The growth of cloud technology has certainly been felt in the healthcare space, as large amounts of medical records are now being moved to the cloud. The technology makes it more convenient and cost effective for healthcare providers to share information, but it also brings concerns regarding privacy and legal considerations, particularly where HIPAA is concerned. Here are a few of the issues and how they could possibly be addressed.
Data Breach Liability
Healthcare has been slower than most other industries to migrate storage to the cloud, largely because of HIPAA regulations, which aim to protect private health information through a series of standards. The HIPAA Omnibus Rule is the biggest hurdle organizations have to overcome before using the cloud; it states that data storage companies are considered business associates, which essentially makes them responsible for following HIPAA compliance and places the liability on them in the case of a data breach. While the rule helps protect healthcare organizations, it makes it difficult for some organizations to find data storage companies that are willing to take on the risk.
A possible solution to this is for organizations to rely solely on healthcare-focused data storage companies. Although it could change the established business practices of some organizations, many of which farm their data storage to multiple firms, this would guarantee that data storage companies are aware of HIPAA and have the resources to adhere to the standards.
Another cloud-based computing concern is the security of patient records. No matter how large or experienced a data storage company is, no one is completely immune to being hacked or leaking data. Data security is obviously a huge factor for HIPAA, but it can’t be completely guaranteed through cloud technology.
Organizations should only contract with the most secure data security firms. Because of the rapid growth of cloud technology, most every firm is prepared to handle just about any threat that comes its way. However, healthcare organizations can also benefit by backing up records in storage systems that don’t rely on the cloud. Having a back-up option can keep private records safer in case the unthinkable happens.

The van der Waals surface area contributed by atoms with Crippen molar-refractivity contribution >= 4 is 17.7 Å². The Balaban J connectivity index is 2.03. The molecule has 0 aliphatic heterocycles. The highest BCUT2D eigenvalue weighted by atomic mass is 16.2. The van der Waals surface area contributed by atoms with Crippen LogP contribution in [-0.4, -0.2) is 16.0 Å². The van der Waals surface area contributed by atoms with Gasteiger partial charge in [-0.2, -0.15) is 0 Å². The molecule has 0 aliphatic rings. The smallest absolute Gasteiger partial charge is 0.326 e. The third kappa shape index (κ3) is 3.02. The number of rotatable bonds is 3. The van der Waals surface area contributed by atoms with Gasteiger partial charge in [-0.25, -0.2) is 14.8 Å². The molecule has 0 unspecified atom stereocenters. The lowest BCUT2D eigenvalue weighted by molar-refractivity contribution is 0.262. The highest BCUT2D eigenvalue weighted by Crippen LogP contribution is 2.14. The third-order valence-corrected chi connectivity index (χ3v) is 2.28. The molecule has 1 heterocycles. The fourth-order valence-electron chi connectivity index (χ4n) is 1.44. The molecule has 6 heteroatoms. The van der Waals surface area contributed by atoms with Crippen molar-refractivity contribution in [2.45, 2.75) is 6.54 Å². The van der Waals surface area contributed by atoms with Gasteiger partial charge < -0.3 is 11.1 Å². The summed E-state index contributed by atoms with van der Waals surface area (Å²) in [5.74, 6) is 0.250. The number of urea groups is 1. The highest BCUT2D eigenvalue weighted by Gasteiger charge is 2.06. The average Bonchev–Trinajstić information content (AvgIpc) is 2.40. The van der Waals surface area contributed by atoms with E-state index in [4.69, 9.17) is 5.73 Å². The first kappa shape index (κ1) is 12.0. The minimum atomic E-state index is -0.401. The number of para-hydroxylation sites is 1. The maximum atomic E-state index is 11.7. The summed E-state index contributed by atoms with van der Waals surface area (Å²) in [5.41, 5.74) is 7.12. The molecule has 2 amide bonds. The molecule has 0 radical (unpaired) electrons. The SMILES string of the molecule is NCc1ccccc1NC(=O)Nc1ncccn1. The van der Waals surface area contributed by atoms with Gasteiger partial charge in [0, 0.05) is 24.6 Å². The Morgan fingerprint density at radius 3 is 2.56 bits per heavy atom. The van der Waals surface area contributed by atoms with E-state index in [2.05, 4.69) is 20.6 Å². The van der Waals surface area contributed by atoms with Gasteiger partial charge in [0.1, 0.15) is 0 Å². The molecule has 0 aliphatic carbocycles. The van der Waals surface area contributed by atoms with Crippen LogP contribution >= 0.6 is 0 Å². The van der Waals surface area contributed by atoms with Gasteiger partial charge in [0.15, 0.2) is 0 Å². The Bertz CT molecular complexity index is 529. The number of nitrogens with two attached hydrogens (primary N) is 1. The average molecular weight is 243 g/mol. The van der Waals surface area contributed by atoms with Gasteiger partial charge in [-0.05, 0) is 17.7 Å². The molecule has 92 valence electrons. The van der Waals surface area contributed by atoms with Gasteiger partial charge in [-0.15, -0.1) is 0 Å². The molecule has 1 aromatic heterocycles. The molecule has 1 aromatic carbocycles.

Lost Data in the Conversion Process
Aside from privacy concerns about patient records in the cloud, there is also a concern about what happens to the data during the process of moving files from their current location to the cloud. The main concern in this regard is for healthcare organizations that still employ a paper records system, where physical files could be lost in the process. HIPAA stipulates that the top concern of an organization is ensuring each patient’s information is secure, which would be directly violated if a file fell into the wrong hands. A smaller risk exists in moving digital files to the cloud, as they are slightly more exposed to hacking during the conversion process.
To ensure increased security, the conversion process should be left to data storage companies and professional electronic health record specialists instead of healthcare organization employees. Most credible firms have a conversion process in place that mitigates the risk of lost or misplaced data.
Legal Ramifications of Who Can Access Files
One of the benefits of the cloud is the efficiency and cost savings that can come by being able to share and easily access patient records. However, without proper safeguards, employees could potentially access patient records they shouldn’t be able to see. This could either happen unknowingly by accident, by hacking into an employee’s work terminal, or by seeking out improper information. When a patient’s or employee’s private data, including medical records and professional documents like ACLS renewal, is wrongfully accessed, what are the legal ramifications?
While this issue is still up in the air, potential solutions exist on an industry-wide level and within each organization. Healthcare organizations can create their own procedures of how to handle improper file access, but the industry as a whole, perhaps through HIPAA, also needs to establish consequences for when patient files are wrongly accessed.
The healthcare cloud is constantly changing, and things will continue to evolve as more records migrate towards the new technology. By staying ahead of possible concerns and maintaining HIPAA compliance, healthcare organizations can improve their efficiency and still protect their patients’ private records.
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